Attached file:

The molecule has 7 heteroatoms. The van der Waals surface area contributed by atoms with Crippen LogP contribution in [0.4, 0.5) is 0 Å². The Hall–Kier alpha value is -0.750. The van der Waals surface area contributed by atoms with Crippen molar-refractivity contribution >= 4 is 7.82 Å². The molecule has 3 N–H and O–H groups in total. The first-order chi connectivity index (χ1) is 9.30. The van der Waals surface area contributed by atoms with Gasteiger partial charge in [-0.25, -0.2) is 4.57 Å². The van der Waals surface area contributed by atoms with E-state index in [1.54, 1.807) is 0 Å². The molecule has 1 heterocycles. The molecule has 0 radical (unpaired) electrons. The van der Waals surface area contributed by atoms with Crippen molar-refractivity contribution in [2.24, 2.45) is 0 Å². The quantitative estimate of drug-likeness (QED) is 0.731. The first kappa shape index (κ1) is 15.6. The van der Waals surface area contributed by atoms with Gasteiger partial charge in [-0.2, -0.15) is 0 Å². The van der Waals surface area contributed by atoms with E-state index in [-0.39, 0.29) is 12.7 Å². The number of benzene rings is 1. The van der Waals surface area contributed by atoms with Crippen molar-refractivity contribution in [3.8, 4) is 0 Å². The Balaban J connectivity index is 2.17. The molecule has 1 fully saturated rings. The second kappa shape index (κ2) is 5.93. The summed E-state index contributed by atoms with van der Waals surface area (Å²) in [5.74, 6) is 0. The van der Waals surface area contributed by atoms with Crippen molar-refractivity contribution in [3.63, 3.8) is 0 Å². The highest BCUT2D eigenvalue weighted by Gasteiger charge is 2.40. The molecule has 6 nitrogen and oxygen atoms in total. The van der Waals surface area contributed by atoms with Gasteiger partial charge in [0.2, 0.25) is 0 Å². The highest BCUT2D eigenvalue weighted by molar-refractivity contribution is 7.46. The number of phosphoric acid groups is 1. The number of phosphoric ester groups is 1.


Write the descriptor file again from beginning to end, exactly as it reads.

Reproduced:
The molecule has 7 heteroatoms. The van der Waals surface area contributed by atoms with Crippen LogP contribution in [0.4, 0.5) is 0 Å². The Hall–Kier alpha value is -0.750. The van der Waals surface area contributed by atoms with Crippen molar-refractivity contribution >= 4 is 7.82 Å². The molecule has 3 N–H and O–H groups in total. The first-order chi connectivity index (χ1) is 9.30. The van der Waals surface area contributed by atoms with Gasteiger partial charge in [-0.25, -0.2) is 4.57 Å². The van der Waals surface area contributed by atoms with E-state index in [1.54, 1.807) is 0 Å². The molecule has 1 heterocycles. The molecule has 0 radical (unpaired) electrons. The van der Waals surface area contributed by atoms with Crippen molar-refractivity contribution in [2.24, 2.45) is 0 Å². The quantitative estimate of drug-likeness (QED) is 0.731. The first kappa shape index (κ1) is 15.6. The van der Waals surface area contributed by atoms with Gasteiger partial charge in [-0.2, -0.15) is 0 Å². The van der Waals surface area contributed by atoms with E-state index in [-0.39, 0.29) is 12.7 Å². The number of benzene rings is 1. The van der Waals surface area contributed by atoms with Crippen molar-refractivity contribution in [3.8, 4) is 0 Å². The Balaban J connectivity index is 2.17. The molecule has 1 fully saturated rings. The second kappa shape index (κ2) is 5.93. The summed E-state index contributed by atoms with van der Waals surface area (Å²) in [5.74, 6) is 0. The van der Waals surface area contributed by atoms with Crippen molar-refractivity contribution in [3.63, 3.8) is 0 Å². The highest BCUT2D eigenvalue weighted by Gasteiger charge is 2.40. The molecule has 6 nitrogen and oxygen atoms in total. The van der Waals surface area contributed by atoms with Gasteiger partial charge in [0.2, 0.25) is 0 Å². The highest BCUT2D eigenvalue weighted by molar-refractivity contribution is 7.46. The number of phosphoric acid groups is 1. The number of phosphoric ester groups is 1.